Climate Hero: Marino Morikawa

Image credit: Facebook-T T T GRUPO MORIKAWA

Climate Hero: Marino Morikawa

A once pristine oasis in the Peruvian coastal desert, El Cascajo Lake was teeming with plant, animal, and marine life. But when pollution contaminated the wetlands so intensely that officials had given up on its restoration, local scientist Marino Morikawa returned home, cleaned the water, and saved the ecosystem.

Image credit: Facebook-T T T GRUPO MORIKAWA

An ecosystem and childhood playground in peril

In 2010, Morikawa was studying for his doctorate in environmental science at Japan’s Tsukuba University when he received startling news from his father. The Cascajo wetlands were so polluted that they were about to be “capped,” or so hazardous to human and environmental health that a covering, such as soil, was to be placed on top to prevent the spread of contaminants.

Growing up, he had spent much of his childhood swimming, boating, and fishing in the lake with his father. Often impatient waiting for a catch on his line, a young Morikawa would roam the wetlands, exploring the wildlife and creating imaginary adventures of his own.

The word of El Cascajo’s infested state shook him. He flew home to see it with his own eyes and perhaps see if he could do something to save it.

Human-made disaster

It had been twenty years since his last visit, and when Morikawa looked out at the lake, the once blue waters were covered in a green coat, and it smelled terrible. Bateria blooms gave off a powerful stench, and the invasive aquatic plant species, pustia stratiotes, also known as water lettuce, was the culprit of the new hue.

No longer were flocks of hundreds of migratory birds in the air or fish swimming in the water. The contamination was so dire the entire lake had shrunk from 150 hectares to 40 hectares.

Entirely human-made, this extreme pollution was caused by a trifecta of an illegal landfill nearby, sewage from livestock farms, and a shoddy waste drainage canal. Local officials had long given up on restoration efforts. That’s when Morikawa stepped in.

Image credit: Facebook-T T T GRUPO MORIKAWA

Taking restoration into his own hands

Meeting with the mayor of Huaral, Morikawa asked for one year of complete control of restoring El Cascajo. Despite warnings that many before him had attempted to clean the lake, the mayor agreed.

Morikawa tried to raise money, first in Peru and then in Japan, but no one would give much to his project. So, he took out all his savings, borrowed money from three banks, and set out to camp in the wetlands.

Designing a solution

Studying the water, soil, and winds, Morikawa identified the sources of the pollutants. He then returned to the labs at Tsukuba to analyze his findings and devise a solution.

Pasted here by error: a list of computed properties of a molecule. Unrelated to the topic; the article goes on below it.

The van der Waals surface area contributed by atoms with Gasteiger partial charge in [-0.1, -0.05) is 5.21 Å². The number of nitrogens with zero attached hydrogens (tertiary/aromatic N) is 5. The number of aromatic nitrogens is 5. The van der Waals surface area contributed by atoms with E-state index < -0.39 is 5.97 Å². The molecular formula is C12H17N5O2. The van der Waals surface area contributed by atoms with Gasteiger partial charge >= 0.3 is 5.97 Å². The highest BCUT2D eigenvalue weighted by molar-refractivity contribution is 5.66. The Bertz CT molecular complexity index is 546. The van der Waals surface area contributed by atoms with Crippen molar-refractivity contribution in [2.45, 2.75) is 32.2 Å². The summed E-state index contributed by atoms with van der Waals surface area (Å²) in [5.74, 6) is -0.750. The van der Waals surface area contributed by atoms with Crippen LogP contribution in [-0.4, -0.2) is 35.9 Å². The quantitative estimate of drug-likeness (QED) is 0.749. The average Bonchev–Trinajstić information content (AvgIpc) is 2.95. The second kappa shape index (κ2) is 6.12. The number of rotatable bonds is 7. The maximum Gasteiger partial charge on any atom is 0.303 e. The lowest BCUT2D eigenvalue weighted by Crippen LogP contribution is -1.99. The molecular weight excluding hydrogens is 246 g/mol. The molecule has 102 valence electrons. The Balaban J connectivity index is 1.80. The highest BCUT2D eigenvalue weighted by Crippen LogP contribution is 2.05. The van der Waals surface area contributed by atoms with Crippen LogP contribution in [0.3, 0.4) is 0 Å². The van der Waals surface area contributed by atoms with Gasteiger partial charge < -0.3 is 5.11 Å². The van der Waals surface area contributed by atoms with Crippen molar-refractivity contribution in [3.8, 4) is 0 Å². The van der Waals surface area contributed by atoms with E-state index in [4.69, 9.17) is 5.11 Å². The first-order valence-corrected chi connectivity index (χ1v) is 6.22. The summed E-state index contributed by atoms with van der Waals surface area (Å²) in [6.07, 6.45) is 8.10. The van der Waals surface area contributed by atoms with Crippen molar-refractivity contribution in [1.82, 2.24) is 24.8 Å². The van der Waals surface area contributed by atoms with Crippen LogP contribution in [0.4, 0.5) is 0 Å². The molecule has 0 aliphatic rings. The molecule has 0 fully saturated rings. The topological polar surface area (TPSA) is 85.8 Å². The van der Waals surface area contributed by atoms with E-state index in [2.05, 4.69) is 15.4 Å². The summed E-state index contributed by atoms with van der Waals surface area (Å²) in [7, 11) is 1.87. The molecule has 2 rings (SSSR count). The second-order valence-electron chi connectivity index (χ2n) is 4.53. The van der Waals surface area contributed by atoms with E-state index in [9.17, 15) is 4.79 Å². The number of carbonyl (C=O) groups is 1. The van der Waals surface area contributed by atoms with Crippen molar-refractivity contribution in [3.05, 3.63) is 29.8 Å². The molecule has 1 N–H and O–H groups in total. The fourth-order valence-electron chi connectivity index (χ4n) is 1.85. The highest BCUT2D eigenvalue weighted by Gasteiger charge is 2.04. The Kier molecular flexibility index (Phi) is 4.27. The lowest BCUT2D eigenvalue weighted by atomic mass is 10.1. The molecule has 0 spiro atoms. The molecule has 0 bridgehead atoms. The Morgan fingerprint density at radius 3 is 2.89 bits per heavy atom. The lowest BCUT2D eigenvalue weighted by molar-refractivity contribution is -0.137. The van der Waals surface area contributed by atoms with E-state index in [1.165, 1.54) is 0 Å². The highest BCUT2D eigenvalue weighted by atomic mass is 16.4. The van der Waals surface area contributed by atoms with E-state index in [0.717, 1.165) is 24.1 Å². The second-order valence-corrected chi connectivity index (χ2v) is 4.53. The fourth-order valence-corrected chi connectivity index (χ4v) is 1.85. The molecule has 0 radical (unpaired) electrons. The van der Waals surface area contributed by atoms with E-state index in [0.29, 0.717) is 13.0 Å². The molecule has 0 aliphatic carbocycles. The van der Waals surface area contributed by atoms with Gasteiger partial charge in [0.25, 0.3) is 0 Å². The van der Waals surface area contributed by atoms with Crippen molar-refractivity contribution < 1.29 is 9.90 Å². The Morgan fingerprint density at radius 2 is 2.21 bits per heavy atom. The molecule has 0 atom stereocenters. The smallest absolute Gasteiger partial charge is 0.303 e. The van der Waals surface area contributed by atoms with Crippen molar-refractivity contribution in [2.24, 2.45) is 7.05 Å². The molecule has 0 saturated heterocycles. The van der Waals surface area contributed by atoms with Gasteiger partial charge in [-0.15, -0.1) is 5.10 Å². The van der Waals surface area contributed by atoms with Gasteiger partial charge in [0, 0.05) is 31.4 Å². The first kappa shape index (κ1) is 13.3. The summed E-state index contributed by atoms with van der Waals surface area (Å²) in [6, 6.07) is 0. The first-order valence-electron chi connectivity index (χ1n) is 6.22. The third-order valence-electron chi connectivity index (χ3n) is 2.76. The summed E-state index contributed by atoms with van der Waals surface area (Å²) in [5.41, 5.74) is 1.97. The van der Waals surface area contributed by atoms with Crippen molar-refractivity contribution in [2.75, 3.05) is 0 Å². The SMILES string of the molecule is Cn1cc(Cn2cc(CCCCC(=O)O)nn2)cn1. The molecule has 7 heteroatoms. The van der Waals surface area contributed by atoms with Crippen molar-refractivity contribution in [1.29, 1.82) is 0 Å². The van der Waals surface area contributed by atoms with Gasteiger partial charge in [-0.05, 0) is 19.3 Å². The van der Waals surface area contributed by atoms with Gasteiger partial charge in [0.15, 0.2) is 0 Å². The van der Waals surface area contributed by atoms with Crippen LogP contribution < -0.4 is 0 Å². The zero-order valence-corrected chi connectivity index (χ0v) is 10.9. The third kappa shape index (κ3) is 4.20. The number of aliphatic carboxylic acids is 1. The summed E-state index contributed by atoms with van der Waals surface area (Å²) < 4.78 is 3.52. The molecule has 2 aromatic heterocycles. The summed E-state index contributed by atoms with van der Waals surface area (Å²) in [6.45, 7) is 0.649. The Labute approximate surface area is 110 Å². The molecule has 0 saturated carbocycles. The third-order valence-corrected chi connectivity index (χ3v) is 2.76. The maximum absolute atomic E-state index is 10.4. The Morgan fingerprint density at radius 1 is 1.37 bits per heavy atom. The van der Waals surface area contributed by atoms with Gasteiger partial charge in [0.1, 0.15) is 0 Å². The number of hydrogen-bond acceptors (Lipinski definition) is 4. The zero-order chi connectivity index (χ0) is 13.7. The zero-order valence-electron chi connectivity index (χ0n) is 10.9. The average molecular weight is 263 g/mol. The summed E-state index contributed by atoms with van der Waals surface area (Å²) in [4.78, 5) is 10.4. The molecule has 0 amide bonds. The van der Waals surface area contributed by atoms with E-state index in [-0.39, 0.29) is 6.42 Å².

Previously studying nanotechnology and chemistry, he decided to deploy two nanotechnology methods in the lake’s waters: a micro-nano bubbling system and a biofilter.

Inventing microbubbles to trap contaminants

The micro-nano bubbling system comprises bubbles 10,000 times smaller than soda beverage bubbles. At first, they sink to the bottom of the lake and slowly begin to rise. The bubbles work as a magnet with positive and negative ions, attracting and trapping viruses, bacteria, and polluted microorganisms.

Unable to move, the contaminants die out. If any remain alive when the bubbles reach the surface after five to eight hours, they vaporize due to the sun’s radiation and ultraviolet rays.

Creating biofilters to sift through bacteria species

The second method Morikawa used was a biofilter. A biofilter contains living material that creates a biofilm to capture and degrade pollutants. It filters out harmful bacteria and preserves the good species that contribute to microflora.

Morikawa created his own clay and ceramic biofilters by taking a local pottery class in Peru.

El Cascajo Lake, before and after.

Nature bounces back quickly

It took six months for Morikawa to research, develop, and deploy his nanotechnology system. But in just four months, he had decontaminated the entire wetlands.

Today, more than 90 species of migratory birds have returned to El Cascajo, and ten fish species have come back to swim in its waters. Morikawa’s work proves that nature returns when given a chance to recover.

”Nature does its job. All I do is give it a boost to speed up the process.”

Cleaning waterways and inspiring people

Morikawa also inspired and empowered local people. Seeing him work long hours all alone in the wetlands of El Cascajo, one morning, he arrived at the lake with more than a hundred people of all ages waiting to help him.

“If you take the first step, others will follow.”

Since the restoration of El Cascajo in 2014, Morikawa has founded his own company, Nanoplus 7, which is dedicated to decontaminating bodies of water. He and his team have worked on over 30 habitats around the world.

Currently, their efforts are focused on the Chira River in Ecuador and Titicaca, Huacachina, and Alalay lakes in Peru. Morikawa’s efforts are a testament that one person can make a difference and have a ripple effect that extends to the entire planet’s shared ecosystem.

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